One of 1st Native American architects in US & ND
WHITE SHIELD – The legacy of Denby Deegan, one of the first Native American architects in the United States and North Dakota, lives on in his architectural work.
Deegan, of White Shield, died Dec. 24, 2018, in Bismarck at the age of 77.
Deegan was one of the first Native American architects in the United States and in North Dakota, according to the American Indian Council of Architects and Engineers (AICAE).
He also was one of the founding members of AICAE based in Albuquerque, N.M. In the early 1970s fewer than 30 American Indian architects and 15 engineers could be identified throughout the U.S. and very few of them were principals in the firms or offices where they worked. A small group of them came together in Albuquerque, N.M., on June 23, 1975, to form AICAE, according to AICAE history. The nonprofit organization was established to promote the development of American Indians in the professions of architecture and engineering and to encourage the training and licensing of greater numbers of American Indians in these professions.
“Denby was an accomplished architect and a member of the Three Affiliated Tribes, also known as the Mandan, Hidatsa and Arikara Nation. One of the first Native architects registered in North Dakota, Denby’s work can be seen on the cover of Contemporary Native American Architecture (Carol Herselle Krinsky). As one of the founding members of the AICAE, we are grateful for his early contributions to our organization and leadership in the architectural design field. We honor Denby and his family in our prayers and strive to carry forward his legacy,” AICAE said in a message sent to its members following Deegan’s death.
Miriam Diddy, secretary of AICAE in Albuquerque, told the Minot Daily News on Thursday that AICAE currently has members across the United States and in Canada.
“I recall my dad telling me the late (Sen.) Quentin Burdick stated he didn’t know architecture like the Fort Totten school existed in North Dakota. He called my dad’s structure a work of art,” said Justin Deegan, Denby Deegan’s son.
“He was a great mentor to me, both professionally and spiritually,” said Herb Fricke, Deegan’s nephew who is a civil engineer in Portland, Ore. He said Denby Deegan knew a great deal of history about their family as well as history of their tribe.
According to biographical information about Deegan:
Deegan’s major goal as an architect, planner, designer and builder was the preservation of American Indian culture and heritage. During his 45 years of architectural work, much of his work was for and about the Arikara culture and heritage.
Born March 15, 1941, to Pete and Dorothy (Gillette) Deegan, Denby Deegan’s mother was the daughter of the last reigning Arikara Chief White Shield. His Indian name, Surrounded by Enemy, was given to him by the late Sioux Grandma Circle of Tents Good Woman, a cousin to Sitting Bull. Deegan was of the Arikara and Hunkpapa Sioux tribes.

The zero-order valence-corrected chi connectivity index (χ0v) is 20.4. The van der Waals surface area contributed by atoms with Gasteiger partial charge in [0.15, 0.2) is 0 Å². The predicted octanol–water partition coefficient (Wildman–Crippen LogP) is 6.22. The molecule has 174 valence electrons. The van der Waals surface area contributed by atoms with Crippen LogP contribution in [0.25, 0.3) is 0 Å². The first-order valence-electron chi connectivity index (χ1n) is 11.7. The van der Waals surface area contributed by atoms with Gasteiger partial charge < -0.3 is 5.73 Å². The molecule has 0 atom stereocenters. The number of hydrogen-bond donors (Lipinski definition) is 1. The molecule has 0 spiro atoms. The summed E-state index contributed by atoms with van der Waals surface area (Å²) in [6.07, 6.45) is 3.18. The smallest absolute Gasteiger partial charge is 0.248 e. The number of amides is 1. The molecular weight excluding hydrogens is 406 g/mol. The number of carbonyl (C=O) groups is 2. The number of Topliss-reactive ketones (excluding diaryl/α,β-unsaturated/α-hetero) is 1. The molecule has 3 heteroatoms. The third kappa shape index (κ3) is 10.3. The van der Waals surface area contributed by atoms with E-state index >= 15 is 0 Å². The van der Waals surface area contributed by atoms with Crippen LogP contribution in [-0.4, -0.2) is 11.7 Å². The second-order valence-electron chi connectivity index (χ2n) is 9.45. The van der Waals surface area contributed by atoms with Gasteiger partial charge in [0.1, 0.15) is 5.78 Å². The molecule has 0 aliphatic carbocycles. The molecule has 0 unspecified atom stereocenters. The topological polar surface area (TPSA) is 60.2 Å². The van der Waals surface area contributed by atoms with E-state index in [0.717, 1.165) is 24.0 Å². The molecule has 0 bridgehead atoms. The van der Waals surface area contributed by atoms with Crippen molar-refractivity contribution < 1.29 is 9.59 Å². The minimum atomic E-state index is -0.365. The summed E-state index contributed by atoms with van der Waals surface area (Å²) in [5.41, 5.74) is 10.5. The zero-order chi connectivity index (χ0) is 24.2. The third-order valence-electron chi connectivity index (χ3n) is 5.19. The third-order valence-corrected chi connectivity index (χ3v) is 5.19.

Deegan attended school at Nishu on the Fort Berthold Reservation. Nishu now is covered by Lake Sakakawea. He then went to Marty Mission Indian School in South Dakota and returned to the area to finish high school in Garrison. He attended Bismarck Junior College in Bismarck and received an associate degree in engineering. With encouragement from his sister, Marmie, he went into architecture at North Dakota State University, Fargo. He graduated in 1965, receiving two degrees: Bachelor of Science in Architectural Studies and the professional Bachelor of Architecture degree from the College of Architecture and Engineering.
His survivors include Kaye Bell, his long-time companion; children, Madina (Helm), Damian, Denby Jr., Hunter and Justin; and many grandchildren, nieces and nephews including Herb Fricke.
His funeral service and burial were held Dec. 28 in White Shield.
Denby Deegan’s architectural contributions
Architectural cultural and heritage contributions Denby Deegan made to Native American communities and other communities include:
– Three Affiliated Tribes Arikara Culture Center, White Shield.
– Three Affiliated Tribes Cultural Interpretive Center, Four Bears.
– Three Affiliated Tribes TERO Building and Energy Office, Four Bears.
– Three Affiliated Tribes White Shield School (K-12), White Shield.
– Three Affiliated Tribes 65-unit elderly housing, Fort Berthold Reservation.
– Three Affiliated Tribes, Little Shell Multi-Purpose Dance Arena, New Town.
– Three Affiliated Tribes, Casino and Lodge Events Center/Motel Addition and Main Cultural Entrance and Lobby, New Town.
– Knife River Indian Villages Interpretation Center-National Park Service, Stanton.
– Interpretive Living Monument for the Sacred White Buffalo (White Cloud, Mahpiya Ska and her calf, Princess Winona), National Buffalo Museum, Jamestown.
– Four Bears Bridge Total Context Sensitive Design (large medallion circles that stand on the north side of the bridge), New Town.
– Four Winds School, Fort Totten.
– Arikara Celebration Grounds and Arbor, White Shield. Some of Deegan’s work is yet to be completed and waiting to the added to the new arbor.
Other design projects include:
– Brockton Exhibition Center, Brockton, Mont.
– Poplar Exhibition Center, Poplar Mont.
– Oswego Community Center, Oswego, Mont.
– Urban American Indian Center, Minneapolis, Minn.
– Pow Wow Arbor, Lake Traverse Reservation, S.D.
– Assiniboine/Sioux Dance Arena, Fort Peck, Mont.
His latest design inspiration is in collaboration with DSGW Architects on the upcoming MHA Nation Interpretive Center at New Town.
– Information compiled by Dorreen Yellow Bird of White Shield